The main winners in Nigeria’s banking sector after a botched currency overhaul are two Chinese-owned fintech apps.
Vendors and customers turned to upstarts OPay and PalmPay in recent weeks to send and receive money after a central bank edict to swap old banknotes for new ones, which was later overturned, created a shortage of cash in Africa’s biggest economy. Traditional banks could not handle the surge in online transactions. As of March 24, the two apps were ranked first and second in a list of Nigeria’s most downloaded finance apps on Google’s Play Store compiled by analytics company SimilarWeb — above the apps of traditional banks.
OPay, owned by Chinese billionaire Yahui Zhou through his web browser company Opera, has become the main alternative to banks for money transfer and bill payments during the cash crunch, say industry observers. It comes three years after the company shut various services on its app, including motorcycle taxis and food delivery, that were part of an initial push to be a super app. Zhou made the call to focus OPay as a digital bank.
But that early super app push and a highly coveted payments license from Nigeria’s central bank have positioned OPay as one of Nigeria’s leading financial services companies.
Opera increased its stake in OPay this year to 9.5% from 6.4%. It ultimately plans to sell its stake in the fintech startup. “OPay continued its strong growth trajectory through 2022, giving us comfort in the ultimate marketability of our increased ownership stake,” Opera wrote in a US Securities and Exchange Commission filing in February.
Silicon Valley venture capitalists have heavily backed Nigerian fintech players like Paystack and Flutterwave on the premise that web payments processors will accelerate digital payments in Africa. About two-thirds of the $1.2 billion in venture capital investment poured in Nigerian startups in 2022 has gone to fintech startups, according to a report by French firm Partech. But the experience of OPay and PalmPay, which have raised a combined $700 million from mainly Chinese investors in the last five years, shows there may be a different route to success. Their integration into devices that factor in the dominant use of cash on the continent have played a key role in their adoption.
OPay’s motorcycle taxi service, which did 10 million rides a week across 18 cities at its peak according to a former employee familiar with the vertical, was crucial to the success OPay has today. The taxis broke into the market through an aggressive use of discounts for drivers and passengers that competing services struggled to match. But not every OPay product was appealing. In Kenya and Nigeria, it floated a loan app that became controversial for recovery tactics that shamed borrowers who made late repayments.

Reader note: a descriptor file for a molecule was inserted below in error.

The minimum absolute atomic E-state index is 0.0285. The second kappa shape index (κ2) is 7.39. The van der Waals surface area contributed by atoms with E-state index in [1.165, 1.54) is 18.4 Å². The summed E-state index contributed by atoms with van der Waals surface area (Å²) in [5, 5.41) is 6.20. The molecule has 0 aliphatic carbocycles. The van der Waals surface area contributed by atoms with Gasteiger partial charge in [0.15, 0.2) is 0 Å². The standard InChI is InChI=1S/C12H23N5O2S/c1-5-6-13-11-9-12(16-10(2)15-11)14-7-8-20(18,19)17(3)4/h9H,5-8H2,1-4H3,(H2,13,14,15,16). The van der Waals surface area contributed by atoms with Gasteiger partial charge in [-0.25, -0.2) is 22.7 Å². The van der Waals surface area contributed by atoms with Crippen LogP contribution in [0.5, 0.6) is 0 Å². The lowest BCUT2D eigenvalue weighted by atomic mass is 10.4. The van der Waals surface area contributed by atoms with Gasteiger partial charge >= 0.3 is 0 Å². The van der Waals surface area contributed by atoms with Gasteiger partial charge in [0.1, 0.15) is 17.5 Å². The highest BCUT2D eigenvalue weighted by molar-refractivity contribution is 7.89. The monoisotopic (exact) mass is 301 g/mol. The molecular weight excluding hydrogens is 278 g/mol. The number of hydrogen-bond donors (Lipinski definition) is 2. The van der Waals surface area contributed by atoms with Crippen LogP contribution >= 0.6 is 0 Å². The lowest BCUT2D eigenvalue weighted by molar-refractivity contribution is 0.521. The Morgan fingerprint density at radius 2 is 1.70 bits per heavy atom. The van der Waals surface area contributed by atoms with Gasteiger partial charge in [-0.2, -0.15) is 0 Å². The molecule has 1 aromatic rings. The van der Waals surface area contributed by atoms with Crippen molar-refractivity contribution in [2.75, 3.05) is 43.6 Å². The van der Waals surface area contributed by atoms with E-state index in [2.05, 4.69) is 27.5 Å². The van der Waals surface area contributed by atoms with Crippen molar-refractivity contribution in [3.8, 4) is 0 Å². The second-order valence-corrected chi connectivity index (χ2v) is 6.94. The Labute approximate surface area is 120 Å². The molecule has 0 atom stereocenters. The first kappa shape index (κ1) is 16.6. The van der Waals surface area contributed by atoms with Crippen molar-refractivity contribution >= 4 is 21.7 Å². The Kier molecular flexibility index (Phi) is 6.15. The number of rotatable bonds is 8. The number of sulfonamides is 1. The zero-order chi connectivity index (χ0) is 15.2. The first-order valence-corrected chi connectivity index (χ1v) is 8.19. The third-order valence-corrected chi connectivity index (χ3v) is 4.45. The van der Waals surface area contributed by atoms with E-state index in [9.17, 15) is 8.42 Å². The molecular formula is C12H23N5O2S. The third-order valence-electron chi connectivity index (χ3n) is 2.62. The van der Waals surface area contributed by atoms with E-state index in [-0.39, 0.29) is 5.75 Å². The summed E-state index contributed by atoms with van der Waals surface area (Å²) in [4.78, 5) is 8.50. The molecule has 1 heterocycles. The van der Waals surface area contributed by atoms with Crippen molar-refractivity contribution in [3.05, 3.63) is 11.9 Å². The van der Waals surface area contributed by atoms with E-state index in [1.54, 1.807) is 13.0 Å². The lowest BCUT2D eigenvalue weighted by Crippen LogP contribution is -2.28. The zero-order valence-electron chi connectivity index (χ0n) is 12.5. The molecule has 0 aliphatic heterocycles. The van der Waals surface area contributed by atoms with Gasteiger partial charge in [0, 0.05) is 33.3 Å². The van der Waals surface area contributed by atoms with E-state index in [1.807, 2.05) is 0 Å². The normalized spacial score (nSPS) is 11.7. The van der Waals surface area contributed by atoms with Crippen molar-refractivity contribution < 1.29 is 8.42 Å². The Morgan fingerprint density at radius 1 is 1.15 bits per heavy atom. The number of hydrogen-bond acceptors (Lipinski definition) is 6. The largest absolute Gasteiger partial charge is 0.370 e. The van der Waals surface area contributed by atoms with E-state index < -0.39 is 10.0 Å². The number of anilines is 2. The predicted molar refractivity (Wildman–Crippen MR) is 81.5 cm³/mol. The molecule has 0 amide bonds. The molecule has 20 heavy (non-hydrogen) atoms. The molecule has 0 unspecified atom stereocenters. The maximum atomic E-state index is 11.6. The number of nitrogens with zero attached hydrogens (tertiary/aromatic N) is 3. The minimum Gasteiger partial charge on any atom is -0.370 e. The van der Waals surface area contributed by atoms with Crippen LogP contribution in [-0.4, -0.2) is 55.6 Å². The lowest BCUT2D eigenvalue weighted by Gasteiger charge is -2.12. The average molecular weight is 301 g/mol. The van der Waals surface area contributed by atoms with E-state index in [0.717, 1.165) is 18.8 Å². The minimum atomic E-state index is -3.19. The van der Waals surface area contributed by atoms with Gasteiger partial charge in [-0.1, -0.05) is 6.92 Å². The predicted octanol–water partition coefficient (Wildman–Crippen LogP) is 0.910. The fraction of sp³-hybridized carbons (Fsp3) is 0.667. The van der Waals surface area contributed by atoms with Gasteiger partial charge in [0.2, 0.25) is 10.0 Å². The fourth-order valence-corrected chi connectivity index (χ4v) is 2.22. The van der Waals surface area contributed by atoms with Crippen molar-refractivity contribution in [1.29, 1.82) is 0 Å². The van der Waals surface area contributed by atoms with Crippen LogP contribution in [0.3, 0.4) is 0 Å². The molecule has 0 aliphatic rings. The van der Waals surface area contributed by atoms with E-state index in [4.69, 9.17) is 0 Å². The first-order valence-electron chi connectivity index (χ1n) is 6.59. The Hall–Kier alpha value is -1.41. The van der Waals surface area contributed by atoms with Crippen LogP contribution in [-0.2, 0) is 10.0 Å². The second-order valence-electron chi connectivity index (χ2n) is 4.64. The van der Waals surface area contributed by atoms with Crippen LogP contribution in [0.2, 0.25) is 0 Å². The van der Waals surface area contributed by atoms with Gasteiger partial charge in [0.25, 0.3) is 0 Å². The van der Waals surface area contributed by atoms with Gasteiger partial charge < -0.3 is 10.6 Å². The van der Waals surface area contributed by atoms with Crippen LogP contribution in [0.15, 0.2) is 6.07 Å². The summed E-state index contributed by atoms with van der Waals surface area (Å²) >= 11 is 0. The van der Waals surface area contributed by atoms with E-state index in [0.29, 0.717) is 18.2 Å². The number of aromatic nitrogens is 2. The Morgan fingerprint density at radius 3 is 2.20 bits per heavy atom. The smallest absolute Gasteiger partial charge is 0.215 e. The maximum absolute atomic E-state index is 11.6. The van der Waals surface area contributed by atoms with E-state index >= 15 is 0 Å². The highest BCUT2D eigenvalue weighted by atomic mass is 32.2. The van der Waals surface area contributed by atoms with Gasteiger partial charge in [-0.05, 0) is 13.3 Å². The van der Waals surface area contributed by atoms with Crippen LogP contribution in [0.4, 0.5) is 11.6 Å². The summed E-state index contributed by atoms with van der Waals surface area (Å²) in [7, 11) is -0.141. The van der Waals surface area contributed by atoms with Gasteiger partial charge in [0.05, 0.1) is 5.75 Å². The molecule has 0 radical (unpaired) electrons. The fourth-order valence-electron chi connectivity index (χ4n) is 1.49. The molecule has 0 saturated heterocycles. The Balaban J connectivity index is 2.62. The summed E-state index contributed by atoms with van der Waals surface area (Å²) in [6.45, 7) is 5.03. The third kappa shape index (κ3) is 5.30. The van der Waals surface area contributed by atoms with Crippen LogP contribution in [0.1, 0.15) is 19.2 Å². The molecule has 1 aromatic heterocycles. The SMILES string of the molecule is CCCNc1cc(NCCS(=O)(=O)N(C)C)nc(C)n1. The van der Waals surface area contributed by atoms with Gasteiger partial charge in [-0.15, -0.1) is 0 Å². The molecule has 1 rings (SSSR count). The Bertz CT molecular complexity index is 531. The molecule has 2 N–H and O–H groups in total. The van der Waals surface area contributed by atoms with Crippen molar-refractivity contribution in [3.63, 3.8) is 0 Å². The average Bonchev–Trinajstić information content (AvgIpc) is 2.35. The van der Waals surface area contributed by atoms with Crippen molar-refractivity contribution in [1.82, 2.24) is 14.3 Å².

PalmPay’s app is preinstalled on Android phones produced by Transsion, the Chinese manufacturer whose brands Tecno, Itel, and Infinix are among the most popular smartphones in Africa. Transsion co-owns PalmPay with another Chinese company, NetEase, and was the lead investor in a $40 million raise which the startup used to break into the Nigeria market, laying the foundation for other Chinese investors to splash more cash on the startup.
A PalmPay spokesperson said the company’s strategy has been built around “exciting discounts, freebies, cash-back rewards, and earning opportunities,” in a statement to Semafor Africa. An OPay representative said its app has been downloaded 23 million times and that the company has made significant investments in its systems to withstand a cashless environment.
But OPay and PalmPay, with devices that factor in the dominant use of cash in Nigeria, have forced their competitors to pay heed — Paystack has launched its own point of sale devices for vendors to receive card payments, a step towards entering the world of business banking.
Room for Disagreement
While Nigerians are becoming more comfortable sending and receiving money online, digital banks’ lack of physical branches could constrain their adoption in a society where trust in financial service providers has sometimes been undermined by ponzi schemes masquerading as digital companies.
Clementina Agwudosi, who sells bread on the streets of Lagos, downloaded OPay five years ago but only started using it this year. Agwudosi said she asks customers to pay into her OPay account because she receives the money instantly. But she never leaves the money in there, making sure to transfer her daily balance into an account at Guaranty Trust, a traditional bank, at the end of each day.
“If a GT branch in my area is closed, I can go to their branch in another part of town and collect my money. Not like OPay; their only office in the whole of Lagos is in Ikeja,” said Agwudosi. ”You have to play safe.”
The View From London
Mobile network operators should also be benefitting from Nigeria’s cash crunch, said Adesoji Solanke, lead fintech and banking analyst at emerging markets focused investment bank Renaissance Capital, in London.
MTN and Airtel, two of Africa’s largest telecoms companies, were awarded licenses to provide mobile money services in Nigeria last year. They are well placed to reach unbanked customers who already use their phone services, solving “last mile problems that banks have historically been inept at solving,” Adesoji said.